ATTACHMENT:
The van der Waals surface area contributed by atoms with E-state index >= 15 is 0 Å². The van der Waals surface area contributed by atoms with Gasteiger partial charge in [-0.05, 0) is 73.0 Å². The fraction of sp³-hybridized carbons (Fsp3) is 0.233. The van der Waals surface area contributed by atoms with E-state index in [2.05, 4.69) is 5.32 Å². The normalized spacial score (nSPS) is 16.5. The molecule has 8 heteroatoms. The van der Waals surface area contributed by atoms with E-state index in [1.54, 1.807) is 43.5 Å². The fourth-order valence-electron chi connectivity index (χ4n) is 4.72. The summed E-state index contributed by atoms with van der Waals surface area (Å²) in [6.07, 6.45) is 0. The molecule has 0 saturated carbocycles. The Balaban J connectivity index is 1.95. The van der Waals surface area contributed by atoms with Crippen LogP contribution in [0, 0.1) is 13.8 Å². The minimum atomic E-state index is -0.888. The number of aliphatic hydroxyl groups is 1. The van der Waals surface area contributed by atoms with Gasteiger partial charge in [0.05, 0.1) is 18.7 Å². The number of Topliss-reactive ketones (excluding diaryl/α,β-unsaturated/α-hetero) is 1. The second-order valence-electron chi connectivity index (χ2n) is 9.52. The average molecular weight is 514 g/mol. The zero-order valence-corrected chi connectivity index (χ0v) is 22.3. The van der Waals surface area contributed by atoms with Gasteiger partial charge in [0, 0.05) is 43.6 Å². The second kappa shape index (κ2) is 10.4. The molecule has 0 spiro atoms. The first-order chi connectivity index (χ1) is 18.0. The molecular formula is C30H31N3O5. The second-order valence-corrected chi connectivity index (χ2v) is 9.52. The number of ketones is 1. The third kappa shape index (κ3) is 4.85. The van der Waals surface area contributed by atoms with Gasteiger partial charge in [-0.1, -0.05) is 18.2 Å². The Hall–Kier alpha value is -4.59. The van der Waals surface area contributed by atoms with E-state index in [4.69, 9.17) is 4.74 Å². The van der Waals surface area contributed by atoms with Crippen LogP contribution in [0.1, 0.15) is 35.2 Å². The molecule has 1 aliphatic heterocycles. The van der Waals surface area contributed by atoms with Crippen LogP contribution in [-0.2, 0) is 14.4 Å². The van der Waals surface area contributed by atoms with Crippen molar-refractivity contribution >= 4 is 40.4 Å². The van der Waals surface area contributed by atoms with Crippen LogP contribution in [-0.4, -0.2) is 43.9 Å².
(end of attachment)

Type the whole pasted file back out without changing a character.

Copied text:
The van der Waals surface area contributed by atoms with E-state index >= 15 is 0 Å². The van der Waals surface area contributed by atoms with Gasteiger partial charge in [-0.05, 0) is 73.0 Å². The fraction of sp³-hybridized carbons (Fsp3) is 0.233. The van der Waals surface area contributed by atoms with E-state index in [2.05, 4.69) is 5.32 Å². The normalized spacial score (nSPS) is 16.5. The molecule has 8 heteroatoms. The van der Waals surface area contributed by atoms with E-state index in [1.54, 1.807) is 43.5 Å². The fourth-order valence-electron chi connectivity index (χ4n) is 4.72. The summed E-state index contributed by atoms with van der Waals surface area (Å²) in [6.07, 6.45) is 0. The molecule has 0 saturated carbocycles. The Balaban J connectivity index is 1.95. The van der Waals surface area contributed by atoms with Crippen LogP contribution in [0, 0.1) is 13.8 Å². The minimum atomic E-state index is -0.888. The number of aliphatic hydroxyl groups is 1. The van der Waals surface area contributed by atoms with Gasteiger partial charge in [0.05, 0.1) is 18.7 Å². The number of Topliss-reactive ketones (excluding diaryl/α,β-unsaturated/α-hetero) is 1. The second-order valence-electron chi connectivity index (χ2n) is 9.52. The average molecular weight is 514 g/mol. The zero-order valence-corrected chi connectivity index (χ0v) is 22.3. The van der Waals surface area contributed by atoms with Gasteiger partial charge in [0, 0.05) is 43.6 Å². The second kappa shape index (κ2) is 10.4. The molecule has 0 spiro atoms. The first-order chi connectivity index (χ1) is 18.0. The molecular formula is C30H31N3O5. The second-order valence-corrected chi connectivity index (χ2v) is 9.52. The number of ketones is 1. The third kappa shape index (κ3) is 4.85. The van der Waals surface area contributed by atoms with Gasteiger partial charge in [-0.1, -0.05) is 18.2 Å². The Hall–Kier alpha value is -4.59. The van der Waals surface area contributed by atoms with E-state index in [4.69, 9.17) is 4.74 Å². The van der Waals surface area contributed by atoms with Crippen LogP contribution in [0.1, 0.15) is 35.2 Å². The molecule has 1 aliphatic heterocycles. The van der Waals surface area contributed by atoms with Crippen LogP contribution in [-0.2, 0) is 14.4 Å². The van der Waals surface area contributed by atoms with Crippen molar-refractivity contribution >= 4 is 40.4 Å². The van der Waals surface area contributed by atoms with Crippen LogP contribution in [-0.4, -0.2) is 43.9 Å².